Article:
24: 7.06

Jan. 27th, 2009 08:51 am
cybertoothtiger: (shades of grey moofoot)
[personal profile] cybertoothtiger

Oh, Show. You and your lovely parallels.

 

I have been debating with myself about the POTUS, if she's doing the right thing by not withdrawing troops from Sangla. I can see both sides of the argument. -[info]marinw

Si over on armbell commented that this is why we need to support a functioning U.N., instead of allowing one country to appoint itself Policeman of the World.

I think that's worth thinking about. Clearly, Sangala needs to be helped. But equally clearly, a single nation is far too vulnerable to threats and blackmail. If Dubuku knew that France, England, South Africa and six guys from Canada were also standing by, things might be different.

In terms of the show, there's a wonderful parallel between the U.S. going off on its own and doing the right thing at tremendous cost to itself and Jack operating outside his agency to do the right thing at tremendous cost to himself. Wouldn't it be better if both Jack and the President had the support of organizations that worked?

In terms of tactics, though, has POTUS never heard of bluffing? Why doesn't she move the troops around a bit to make it look like they're withdrawing to buy herself more time? As the invasion will apparently be a failure without Mtobo (sp?), they need to find him before they go ahead anyway.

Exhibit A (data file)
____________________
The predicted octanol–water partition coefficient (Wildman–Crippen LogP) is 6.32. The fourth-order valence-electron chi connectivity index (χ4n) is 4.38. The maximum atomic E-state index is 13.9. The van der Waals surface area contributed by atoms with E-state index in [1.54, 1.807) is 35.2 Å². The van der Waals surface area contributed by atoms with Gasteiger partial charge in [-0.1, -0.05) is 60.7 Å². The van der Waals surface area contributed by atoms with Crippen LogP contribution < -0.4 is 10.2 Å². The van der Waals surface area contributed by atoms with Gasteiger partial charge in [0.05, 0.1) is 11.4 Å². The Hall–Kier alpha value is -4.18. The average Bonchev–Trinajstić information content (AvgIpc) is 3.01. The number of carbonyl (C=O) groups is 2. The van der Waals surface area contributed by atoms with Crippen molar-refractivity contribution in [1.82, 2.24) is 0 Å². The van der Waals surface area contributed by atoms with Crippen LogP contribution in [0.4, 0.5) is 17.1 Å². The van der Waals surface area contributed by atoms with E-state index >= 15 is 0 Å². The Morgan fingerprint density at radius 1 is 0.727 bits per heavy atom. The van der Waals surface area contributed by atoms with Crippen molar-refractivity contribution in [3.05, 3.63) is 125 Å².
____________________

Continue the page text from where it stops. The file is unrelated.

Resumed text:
Oh, and? [livejournal.com profile] kcountess wins the prize for having Bill save Renee. The dialogue was pretty close too. "Uh, you shot me and buried me alive, Jack. What do you think?" Luffed.

Date: 2009-01-27 04:51 pm (UTC)
From: [identity profile] marinw.livejournal.com
Good idea about the POTUS.

When the UN pulled out of Gaza, I immediatly thought of Redemption: The UN is a noble idea, but how do they function without military backup?

Date: 2009-01-27 04:57 pm (UTC)
From: [identity profile] cybertoothtiger.livejournal.com
Well, there's a difference between UN Peacekeepers and UN as peace-makers. The first is where they stand between the fighting factions, as in Cyprus. The second is when they step in and use force to stop the slaughter. I think the UN's reluctance to do the latter (e.g., in Rwanda) is what has caused the U.S. to take on that role for itself, with less than satisfactory results, because there is a lack of consensus about when and where that sort of force should be used.

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